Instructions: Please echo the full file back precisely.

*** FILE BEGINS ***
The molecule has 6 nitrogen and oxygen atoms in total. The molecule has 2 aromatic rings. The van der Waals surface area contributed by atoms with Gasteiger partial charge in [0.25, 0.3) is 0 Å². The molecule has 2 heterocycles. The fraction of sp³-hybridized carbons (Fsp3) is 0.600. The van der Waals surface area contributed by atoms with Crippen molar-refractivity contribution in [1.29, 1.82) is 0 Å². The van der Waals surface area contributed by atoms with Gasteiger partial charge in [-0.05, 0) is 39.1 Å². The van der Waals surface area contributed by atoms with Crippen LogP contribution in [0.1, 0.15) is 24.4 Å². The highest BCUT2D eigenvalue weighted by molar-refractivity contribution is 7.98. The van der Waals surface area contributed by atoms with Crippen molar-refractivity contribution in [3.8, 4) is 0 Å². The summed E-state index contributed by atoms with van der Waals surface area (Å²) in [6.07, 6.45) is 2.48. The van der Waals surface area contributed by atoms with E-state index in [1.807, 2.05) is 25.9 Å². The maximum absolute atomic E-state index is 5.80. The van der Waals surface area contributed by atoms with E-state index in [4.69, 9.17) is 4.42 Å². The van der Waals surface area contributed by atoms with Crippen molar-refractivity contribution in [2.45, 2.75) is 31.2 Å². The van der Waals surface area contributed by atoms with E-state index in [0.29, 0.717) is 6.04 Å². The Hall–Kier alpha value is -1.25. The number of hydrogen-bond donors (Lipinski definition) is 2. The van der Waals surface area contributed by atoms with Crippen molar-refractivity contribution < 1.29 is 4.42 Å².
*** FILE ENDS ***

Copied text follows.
The molecule has 6 nitrogen and oxygen atoms in total. The molecule has 2 aromatic rings. The van der Waals surface area contributed by atoms with Gasteiger partial charge in [0.25, 0.3) is 0 Å². The molecule has 2 heterocycles. The fraction of sp³-hybridized carbons (Fsp3) is 0.600. The van der Waals surface area contributed by atoms with Crippen molar-refractivity contribution in [1.29, 1.82) is 0 Å². The van der Waals surface area contributed by atoms with Gasteiger partial charge in [-0.05, 0) is 39.1 Å². The van der Waals surface area contributed by atoms with Crippen LogP contribution in [0.1, 0.15) is 24.4 Å². The highest BCUT2D eigenvalue weighted by molar-refractivity contribution is 7.98. The van der Waals surface area contributed by atoms with Crippen molar-refractivity contribution in [3.8, 4) is 0 Å². The summed E-state index contributed by atoms with van der Waals surface area (Å²) in [6.07, 6.45) is 2.48. The van der Waals surface area contributed by atoms with E-state index in [1.807, 2.05) is 25.9 Å². The maximum absolute atomic E-state index is 5.80. The van der Waals surface area contributed by atoms with E-state index in [4.69, 9.17) is 4.42 Å². The van der Waals surface area contributed by atoms with Crippen molar-refractivity contribution in [2.45, 2.75) is 31.2 Å². The van der Waals surface area contributed by atoms with E-state index in [0.29, 0.717) is 6.04 Å². The Hall–Kier alpha value is -1.25. The number of hydrogen-bond donors (Lipinski definition) is 2. The van der Waals surface area contributed by atoms with Crippen molar-refractivity contribution < 1.29 is 4.42 Å².